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Adoption of Electronic Health Records and Associated Impact on Quality in Primary Care Open Access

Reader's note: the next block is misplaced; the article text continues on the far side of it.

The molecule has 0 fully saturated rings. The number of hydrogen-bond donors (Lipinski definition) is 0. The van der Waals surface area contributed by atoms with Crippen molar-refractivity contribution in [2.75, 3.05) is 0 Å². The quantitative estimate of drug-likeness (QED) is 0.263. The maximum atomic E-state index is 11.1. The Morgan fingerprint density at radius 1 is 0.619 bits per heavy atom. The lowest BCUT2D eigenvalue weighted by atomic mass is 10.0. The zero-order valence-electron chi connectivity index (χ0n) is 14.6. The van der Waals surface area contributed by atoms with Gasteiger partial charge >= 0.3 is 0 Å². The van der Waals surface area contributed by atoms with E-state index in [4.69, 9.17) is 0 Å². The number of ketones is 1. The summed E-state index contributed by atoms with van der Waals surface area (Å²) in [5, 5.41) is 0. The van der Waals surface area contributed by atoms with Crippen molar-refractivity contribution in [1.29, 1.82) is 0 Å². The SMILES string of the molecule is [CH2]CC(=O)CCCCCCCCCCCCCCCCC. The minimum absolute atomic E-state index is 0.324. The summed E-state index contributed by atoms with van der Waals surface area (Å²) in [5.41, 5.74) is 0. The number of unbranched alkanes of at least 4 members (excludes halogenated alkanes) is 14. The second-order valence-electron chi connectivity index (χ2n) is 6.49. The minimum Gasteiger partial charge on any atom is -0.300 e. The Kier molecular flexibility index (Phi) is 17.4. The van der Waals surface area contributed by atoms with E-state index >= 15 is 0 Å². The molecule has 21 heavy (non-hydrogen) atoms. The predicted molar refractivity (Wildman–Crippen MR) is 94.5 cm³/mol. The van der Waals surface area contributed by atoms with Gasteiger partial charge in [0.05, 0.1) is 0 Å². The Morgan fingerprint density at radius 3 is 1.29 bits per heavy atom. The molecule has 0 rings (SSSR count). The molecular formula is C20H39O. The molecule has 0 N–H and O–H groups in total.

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Background: The national priority to accelerate the adoption of electronic health records (EHR) among health care providers in the US is based on its potential to improve quality of care. This study assessed the adoption of EHRs in primary care, a setting that is essential to maintaining the individual and community health, and whether adoption was associated with improvements in quality. Methods: The study was a cross-sectional analysis of primary care visits from the 2007-2012 National Ambulatory Medical Care Survey. Using definitions of “basic” and “advanced” EHR systems based on previous expert consensus, the study determined the proportion of primary care practices using the systems, the factors associated with adoption, and the relationship between EHRs and the delivery of services -- colorectal cancer screening and advanced imaging for head pain -- with known quality problems.Results: About one in five practices had advanced EHRs and 10.83% had basic EHRs. Over the study period, the rate of increase of advanced EHRs exceeded that of basic EHRs, particularly after 2009. Multivariate logistic regressions showed certain patient and practice characteristics such as age and practice ownership predicted colonoscopy and head CTs; however, EHRs did not have a strong relationship with the procedures. Conclusions and implications: Despite increases in adoption, EHRs were not associated with the two quality indicators of interest. This study does not support previous assertions that EHRs would inherently improve care and health. EHRs, however, are still a tool necessary to address persistent problems with poor-quality care. Future efforts should focus on aligning EHR systems with clinical care delivery, especially on the usability of the systems.

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